No Beauty We Could Desire: Thoughts on Beauty and Faith

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C. S. Lewis on the Authority of Scripture vs. Authority of Tradition

This past summer, I spent a few days at the University of North Carolina looking at books from C. S. Lewis’s library, making notes about his annotations.  One book that I spent some time with was Lewis’s copy of The Apology of Syr Thomas More, Knyght, edited by Arthur Irving Taft (London: OUP, 1930).

Often in a book that he’s reading closely, Lewis will write a one-sentence summary of the page’s content across the top of the page.  This is a very good study technique, and it allows one quickly to review the book’s contents.  Lewis doesn’t include any evaluative comments in these summaries; such comments come lower in the page.  Often he creates his own footnotes as a way of recording criticisms, or connections to other works, or questions.  In translated books, he sometimes includes notes referencing the original language.  Often he underlines things, or puts vertical lines in the margins next to particular passages.  Sometimes he creates an index to a book inside the back covers.  He’s a very systematic annotator.

In the case of this particular volume, Lewis has written a summary of every page, all the way through the book. He has done very little additional annotating.  He doesn’t seem to have been reading the book with the intention of criticizing or debating Thomas More so much as understanding him, which makes sense given that More is a figure in Lewis’s OHEL volume on literature in the 16th century.  But there is one place where he breaks out into criticism.

On page 27 of this edition, Lewis summarizes the contents of the page this way: “You must take the Church’s word for the doctrine that Scripture is the written Word: why not also for the doctrine that there still is (as admittedly there once was) an Unwritten Word.”  The context of course is More’s anti-Lutheran polemic, with the claim both that Church is the source of Scripture’s authority and that Church tradition is also authoritative in itself.  At the bottom of the page, Lewis adds this customized footnote:

“Is it irrational to accept the testimony of A “that B is the authority” and then regard B as completely superseding A, despite the fact that we shd. never have trusted B. unless we began by trusting A?  We certainly do so when we put ourselves in the hands of a teacher – or a physician (B) at the advice of well informed friends (A) – or, more pertinently, when we turn to the Church (B) at the instigation of our parents and nurses (A).  Surely such a process (Mother>Church>Scriptures>Christ) with each authority superseding the previous one (on wh. nevertheless it is in a sense based) is perfectly rational.”

I know that many Catholic readers of Lewis want to believe that he was really a Catholic in his heart, or that if only he had lived a little longer he would have made the transition to Roman Catholicism.  I’ve never found those arguments convincing, and this little aside in the midst of Thomas More’s Apology strikes me as an insight into the essentially Protestant nature of Lewis’s faith.  After all, he was a Protestant boy from Belfast.  It’s not all that surprising that there are Protestant impulses rooted very deeply in his psyche.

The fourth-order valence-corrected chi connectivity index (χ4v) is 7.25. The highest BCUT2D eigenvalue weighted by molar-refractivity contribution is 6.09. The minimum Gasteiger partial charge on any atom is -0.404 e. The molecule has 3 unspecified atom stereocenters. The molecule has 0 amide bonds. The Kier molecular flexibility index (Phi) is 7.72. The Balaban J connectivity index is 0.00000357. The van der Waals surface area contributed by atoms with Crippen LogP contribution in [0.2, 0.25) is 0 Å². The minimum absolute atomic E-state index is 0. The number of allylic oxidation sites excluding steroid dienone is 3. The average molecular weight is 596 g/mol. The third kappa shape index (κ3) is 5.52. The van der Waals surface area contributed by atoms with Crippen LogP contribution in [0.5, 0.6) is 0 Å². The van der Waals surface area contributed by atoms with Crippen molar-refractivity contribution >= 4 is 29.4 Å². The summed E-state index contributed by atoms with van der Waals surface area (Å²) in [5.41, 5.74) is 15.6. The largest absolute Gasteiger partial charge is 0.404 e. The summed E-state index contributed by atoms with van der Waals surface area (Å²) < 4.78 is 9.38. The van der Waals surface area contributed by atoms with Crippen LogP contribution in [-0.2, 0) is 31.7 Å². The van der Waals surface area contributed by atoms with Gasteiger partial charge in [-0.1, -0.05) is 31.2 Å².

When I was working at the Wade Center this last summer, Charlie Starr showed me a passage in one of Lewis’s notebooks (MS-199) in which he makes the same argument.

The fact that we accept the Bible on the authority of the Church does not make the authority of the Church the higher of the two. It need not even make it equal to that of the Bible. Nothing is commoner in life than to accept a higher authority on the strength of a lower. I tell my pupil “The authoritative work on this subject is x.” He accepts x on my authority: but once he has accepted it it has higher authority than mine and he will (with my approval) check my statements by it. The child, being baptized and sent to Sunday School, is accepting the Church on the authority of its parents; but the Church has more authority than they. By accepting the canon, he accepts the Bible on on [sic] the authority of the Church: but its authority is higher than hers. By believing the gospels he accepts Christ (in a certain rudimentary sense) on the authority of Scripture; but Christ has more authority than it. If higher authorities were not accepted on the strength of lower ones, to learn anything would be almost impossible. We should have to begin classics, not even with great scholars and paleographers, but with the original MSS. Actually we begin with a grammar.

The distinction between the authority of the Bible and the authority of Christ Himself is certainly interesting in this excerpt and merits further study and thought.  One trusts that Lewis isn’t giving evidence of Barthian influence here….

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